Do not judge, or you too will be judged. For in the same way you judge others, you will be judged, and with the measure you use, it will be measured to you.

Which of you, if your son asks for bread, will give him a stone? Or if he asks for a fish, will give him a snake? If you, then, though you are evil, know how to give good gifts to your children, how much more will your Father in heaven give good gifts to those who ask him!

Therefore I tell you, do not worry about your life, what you will eat or drink; or about your body, what you will wear. Is not life more than food, and the body more than clothes?

Okay, so she got one thing right.

Anyway, I’ve got to wonder if Jesus would, 1) join this woman in her ignorant teabagging campaign, 2) kneecap her, or 3) try and convince her to abandon her party of greed and hate by quoting himself?

Nick was right; Jesus did not return. Now what?

Nick was right; Jesus did not return. Now what?

Well for most of us, life goes on just as it did before.

Followers of the false prophet Harold Camping are, as the BBC reports, “perplexed.”

Followers of an evangelical broadcaster who declared that Saturday would be Judgement Day are trying to make sense of the failed prediction.

Some believers expressed bewilderment or said it was a test from God of their faith, after the day passed without event.

Robert Fitzpatrick, a retired transportation agency worker in New York, said he had spent more than $140,000 (£86,000) of his savings on advertisements in the run-up to 21 May to publicise the prediction.

After 1800 passed and nothing had happened, he said: “I do not understand why… I do not understand why nothing has happened.”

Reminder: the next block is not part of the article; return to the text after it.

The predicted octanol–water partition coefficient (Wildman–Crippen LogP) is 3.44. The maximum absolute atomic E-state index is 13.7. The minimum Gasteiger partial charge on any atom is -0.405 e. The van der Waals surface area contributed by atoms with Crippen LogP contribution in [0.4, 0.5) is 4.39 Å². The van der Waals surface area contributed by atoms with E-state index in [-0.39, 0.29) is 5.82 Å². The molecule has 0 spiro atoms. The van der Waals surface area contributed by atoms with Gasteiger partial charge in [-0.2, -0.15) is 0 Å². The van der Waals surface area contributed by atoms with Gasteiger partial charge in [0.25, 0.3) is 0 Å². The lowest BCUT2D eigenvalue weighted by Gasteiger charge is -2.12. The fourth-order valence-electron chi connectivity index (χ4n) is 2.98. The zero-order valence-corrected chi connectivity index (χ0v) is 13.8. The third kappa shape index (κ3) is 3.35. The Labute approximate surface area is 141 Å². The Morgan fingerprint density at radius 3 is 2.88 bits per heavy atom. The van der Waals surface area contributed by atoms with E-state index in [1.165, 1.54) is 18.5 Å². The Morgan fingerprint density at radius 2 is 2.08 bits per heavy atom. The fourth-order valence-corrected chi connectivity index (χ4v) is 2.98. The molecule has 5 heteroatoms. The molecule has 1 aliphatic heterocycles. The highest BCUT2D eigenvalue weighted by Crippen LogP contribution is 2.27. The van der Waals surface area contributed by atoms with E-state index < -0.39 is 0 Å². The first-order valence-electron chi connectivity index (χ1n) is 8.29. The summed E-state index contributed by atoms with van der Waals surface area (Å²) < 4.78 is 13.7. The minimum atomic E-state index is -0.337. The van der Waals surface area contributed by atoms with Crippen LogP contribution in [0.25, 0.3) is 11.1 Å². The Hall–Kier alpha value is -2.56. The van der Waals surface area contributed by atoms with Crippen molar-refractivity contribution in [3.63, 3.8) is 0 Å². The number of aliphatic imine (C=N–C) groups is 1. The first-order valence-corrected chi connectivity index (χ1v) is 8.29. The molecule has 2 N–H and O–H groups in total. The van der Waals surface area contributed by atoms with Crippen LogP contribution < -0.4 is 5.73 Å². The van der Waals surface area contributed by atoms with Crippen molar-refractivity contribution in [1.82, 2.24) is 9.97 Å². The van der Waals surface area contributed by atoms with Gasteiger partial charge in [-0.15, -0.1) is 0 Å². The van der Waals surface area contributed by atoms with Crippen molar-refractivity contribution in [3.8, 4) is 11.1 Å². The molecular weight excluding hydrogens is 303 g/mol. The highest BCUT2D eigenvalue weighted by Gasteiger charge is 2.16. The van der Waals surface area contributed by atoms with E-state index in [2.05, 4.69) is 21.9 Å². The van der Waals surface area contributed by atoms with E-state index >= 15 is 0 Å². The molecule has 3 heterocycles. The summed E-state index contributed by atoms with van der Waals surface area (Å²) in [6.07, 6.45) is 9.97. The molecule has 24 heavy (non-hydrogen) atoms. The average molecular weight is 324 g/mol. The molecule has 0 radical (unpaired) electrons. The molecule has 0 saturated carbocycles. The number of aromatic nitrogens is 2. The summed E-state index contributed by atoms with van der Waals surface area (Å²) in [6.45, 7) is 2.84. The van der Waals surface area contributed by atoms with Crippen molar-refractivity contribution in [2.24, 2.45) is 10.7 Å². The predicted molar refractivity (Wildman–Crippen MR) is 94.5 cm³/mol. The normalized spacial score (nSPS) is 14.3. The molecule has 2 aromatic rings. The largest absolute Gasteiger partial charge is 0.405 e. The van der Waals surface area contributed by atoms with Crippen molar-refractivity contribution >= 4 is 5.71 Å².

“I can’t tell you what I feel right now. Obviously, I haven’t understood it correctly because we’re still here.”

The Washington Post reported that suicide prevention hotlines were set up in case believers fell into depression after the apocalypse failed to happen.

A group from the Calvary Bible Church in Milpitas, California, organised a Sunday morning service to comfort believers in Mr Camping’s preaching, the New York Times reported.

“We are here because we care about these people,” the newspaper quoted James Bynum, a church deacon, as saying. “It’s easy to mock them. But you can go kick puppies, too. But why?”

Open note to Robert Fitzpatrick, the retired transportation agency worker in New York who spent $140,000 of his savings to promote Camping’s prediction:  Uh… I am trying to think of a nice way to say this… but I can’t.  You are a dumbshit.  “I don’t understand why nothing has happened.”  Really?  You don’t understand why an 89-year-old California Christian radio broadcaster’s interpretations of The Bible and his crazy math turned out to be wrong?  Let me help you out:  He’s nuts! And so are you for believing him.

Family Radio and the billboard companies thank you for your generous contribution, but there’s really no hope for you now.  If you have any money left, my advice is to spend it on a good bottle of whisky and some Nick Cave albums.

If you don’t believe Jesus returns on May 21st, then I have a song for you

If you don’t believe Jesus returns on May 21st, then I have a song for you

Nick Cave thought about the second coming of Jesus…


I’ve searched the holy books

I tried to unravel the mystery of Jesus Christ, the saviour

I’ve read the poets and the analysts

Searched through the books on human behaviour

I travelled this world around

For an answer that refused to be found

… and then he wrote a song about the return of Jesus:

Time Jesum Transeuntum Et Non Riverentum

We were called to the forest and we went down

A wind blew warm and eloquent

We were searching for the secrets of the universe

And we rounded up demons

And forced them to tell us what it all meant

We tied them to trees

And broke them down one by one

On a scrap of paper they wrote these words

And as we read them the sun broke through the trees

‘Dread the passage of Jesus for He will not return’

Then we headed back to our world and left the forest behind

Our hearts singing with all the knowledge of love

But somewhere, somehow we lost the message along the way

And when we got home we bought ourselves a house

And we bought a car that we did not use

And we bought a cage and two singing birds

And at night we’d sit

And listen to the canaries’ song

For we’d both run right out of words